This article is part of Football FanCast’s In Numbers series, which takes a statistical look at performances, season-long form and reported transfer targets…
Having burst onto the scene as a fresh-faced teenager, Marcus Rashford’s career has been intriguingly enigmatic.
An unforgettable week in February 2016 saw him net four goals against FC Midtjylland and Arsenal, and lay down a significant marker for what could be to come. In fact, speaking after the game in which Wayne Rooney equalled Sir Bobby Charlton’s record of 249 goals for the club, Jose Mourinho made a very bold claim indeed.
“I see (matching 249 being) really difficult. I don’t know, who knows? Marcus, he is 18. If he plays Man United until the end of his career, maybe Marcus can do it but Rooney scored a lot of goals.” – Jose Mourinho, January 2017
How has it therefore come to pass that a prospect who was once being considered as someone who could potentially be the club’s record goal-scorer, now find himself shunted from centre-stage? Well, the graphic below certainly tells the story.
The England international’s stats as a striker in the Premier League for United make for uninspiring reading. He averages less than a goal every three games, and his assist totals are disappointingly poor too.
Rashford’s game up front has been solely predicated on making runs in behind and hovering on the opposition centre-back’s shoulder. Whilst it may work against sides who play a high defensive line, it is significantly less effective against teams that sit back.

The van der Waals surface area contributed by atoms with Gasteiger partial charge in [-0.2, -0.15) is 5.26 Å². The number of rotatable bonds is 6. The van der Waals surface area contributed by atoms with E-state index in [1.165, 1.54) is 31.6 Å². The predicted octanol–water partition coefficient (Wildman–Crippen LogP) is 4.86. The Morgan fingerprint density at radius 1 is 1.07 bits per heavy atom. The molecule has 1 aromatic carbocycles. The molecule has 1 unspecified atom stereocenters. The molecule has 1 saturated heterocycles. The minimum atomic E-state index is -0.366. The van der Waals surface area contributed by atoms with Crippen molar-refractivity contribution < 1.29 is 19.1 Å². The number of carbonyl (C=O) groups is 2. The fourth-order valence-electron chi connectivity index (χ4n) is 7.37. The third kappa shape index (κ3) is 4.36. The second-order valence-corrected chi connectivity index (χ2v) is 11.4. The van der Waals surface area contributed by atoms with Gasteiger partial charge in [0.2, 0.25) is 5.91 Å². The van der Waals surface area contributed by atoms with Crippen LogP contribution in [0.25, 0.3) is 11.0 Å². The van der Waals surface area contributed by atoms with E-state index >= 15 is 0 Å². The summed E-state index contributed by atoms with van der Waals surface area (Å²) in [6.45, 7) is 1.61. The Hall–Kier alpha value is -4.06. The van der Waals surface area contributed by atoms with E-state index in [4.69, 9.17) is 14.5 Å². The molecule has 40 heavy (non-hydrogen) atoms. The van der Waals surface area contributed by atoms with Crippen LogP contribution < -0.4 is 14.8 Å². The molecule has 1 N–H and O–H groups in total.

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In his last ten games up-front in the league, Rashford had 35 efforts on goal, but just two found the back of the net. His one-dimensional style of play makes it easy for opposition teams to read, and it is part of the reason why England manager Gareth Southgate publicly questioned the United star’s ability to make it as a centre-forward.
“Although we have, for a long time, almost wanted Marcus to be that option as a (No) 9, I’m still not certain that that is where he is happiest and where he does his best work. A lot of his development at United was as a wide raider and he isn’t as strong as Harry (Kane) with his back to goal and holding play up.” – Gareth Southgate, September 2019
According to Understat, Rashford’s numbers when playing on the left-flank are better in every respect than when he leads the line. The 21-year-old averages more shots (2.97) and key passes (1.21) per game, and has a better expected goals and assists ratio too.
So, taking all this into consideration, Rashford really doesn’t have anyone else to blame. The Englishman has had countless opportunities in his preferred position, and hasn’t really made the most of it. Not everyone finishes their career where they started it, and the 21-year-old certainly looks like he fits into that bracket.